Wednesday, April 20, 2016

Wedding Wednesday - April Weddings in my Family Tree

Whether superstition had anything to do with it or not, no one in my family tree was married on April Fools Day.  April 5th and 15th were the most popular dates with 3 couples each out of a total of 40 couples in my tree that I have a marriage record for who chose a date in April.  This year I'm focusing on the marriage records for my direct ancestors - what I have, what I'm missing.  From my database I printed a report of all marriages by month.  I'm not as familiar with the names several generations back in my tree, I have to look them up to see which branch they are in.  Seeing them individually and out of the pedigree box they're usually in gives me a different perspective.  

In my paternal Great Grandmother Lottie Roscoe's line there are three different couples who were married in April.  First my Third Great Grandparents David Roscoe & Mary Fero were married on  April 6, 1854.  David died soon after their 30th wedding anniversary.

Both sets of David Roscoe's maternal Great Grandparents (my Sixth Great's) were married in April.  On April 3, 1729 John Corbin & Martha Hosmer got married.  And on April 5, 1742 William Harlow & Hannah Littlejohn tied the knot.

Two couples among my maternal direct ancestors had April wedding dates.  

John Vines & Elizabeth Smith were my Great Grandma Sadie Negley's Fifth Great Grandparents.  On April 25, 1723 at Westminster Parish in Anne Arundel County, Maryland they exchanged vows. 

Edward Spann & Margaret Harvey were married on April 4, 1621.  With dates that far back, I'm always amazed when I find a record, but Family Search has it online.  There is no image of the original document, but the Cheshire, England Parish Records have been filmed and indexed by the LDS Church.  Edward & Margaret are Great Grandma Allie Spann's Seventh Great Grandparents.

These marriages all happened so long ago, I'd be foolish to think I could find a photo of each happy couple.  I can't always put a face to a name, so I think outside the pedigree box once in a while for a different look at my ancestors.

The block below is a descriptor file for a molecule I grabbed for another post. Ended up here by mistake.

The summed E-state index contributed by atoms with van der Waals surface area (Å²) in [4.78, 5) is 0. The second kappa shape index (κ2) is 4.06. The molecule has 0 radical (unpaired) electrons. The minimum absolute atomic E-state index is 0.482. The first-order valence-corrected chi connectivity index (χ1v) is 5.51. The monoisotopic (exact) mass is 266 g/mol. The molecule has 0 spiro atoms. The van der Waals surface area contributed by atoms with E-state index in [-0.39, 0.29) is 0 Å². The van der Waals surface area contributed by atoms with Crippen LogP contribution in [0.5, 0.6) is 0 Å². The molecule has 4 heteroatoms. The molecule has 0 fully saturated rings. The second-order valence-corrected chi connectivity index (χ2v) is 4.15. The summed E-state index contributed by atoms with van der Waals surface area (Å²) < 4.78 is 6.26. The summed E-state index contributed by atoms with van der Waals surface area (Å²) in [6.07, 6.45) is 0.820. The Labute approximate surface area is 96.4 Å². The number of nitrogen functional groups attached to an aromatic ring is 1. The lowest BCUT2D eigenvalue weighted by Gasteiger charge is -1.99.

Friday, April 15, 2016

Friday's Faces from the Past - Harvard Kids #1

The photographer is obviously Bruckert from Harvard, Nebraska.

The time frame is around 1900 - 1910.  

Three children, the oldest looks like a boy about 5 years old.  The next younger may be a girl about three, and the infant looks about a year old, the sex is hard to tell.

The only other clue I would have to help identify these kids is that they most likely lived in the Harvard or Eldorado area of Clay County, or around Stockham in Hamilton County.  If you think you might know these children, please leave a comment!

Monday, April 4, 2016

Newspaper Clippings - Cozad, Nebraska, 1892

There is one reel of microfilm at the Nebraska State Historical Society Library of The News-Reporter from Cozad, Nebraska covering the years 1891-1892.  I searched the entire reel and found one paragraph mentioning my Great Great Grandfather, John McGrath.  It wasn't good news.  But there may be good news for someone else in here.

Cozad News-Reporter, May 14, 1892, pg 1

Column 1
--Carriage harness at Wm Robertson.  See them before buying.
--See those cottenade pants at Allen Bros.
--Single harness at Wm Robertsons See them and get prices before buying.
--If you are wanting a stove, don't fail to call on N. M. Adams and get prices.
--Wm. Robertson has a fine line of whips which he is selling cheap.
--P. W. O'Brien left for North Platte Modnay evening where he will make his future home.
--Wm. Robertson is now prepared to furnish any number of sets of heavy work harness.
--Harry Lefler's restaurant building is nearing completion and Harry hopes to be ready for business by June 1st.
--Can you afford to use tobacco a life time, when you can get cured of the habit for ten dollars.
--Rev. Dillow preached an interesting and practical sermon in the M. E. church Sunday evening.
--E. E. Hart will sell you 3/4 inch black pipe for 6 cents a foot and 1 inch for 8 cents per foot.
--The vault door for the new First National Bank has arrived and the brickwork to the first story is completed.
--The "WORLD'S FAIR" Top buggy at Brown & Hughes is a beauty and price reasonable.  Call and see it.
--Chas. H. Allyn went to Omaha the fore part of the week to purchase billiard and pool tables, returning Wednesday.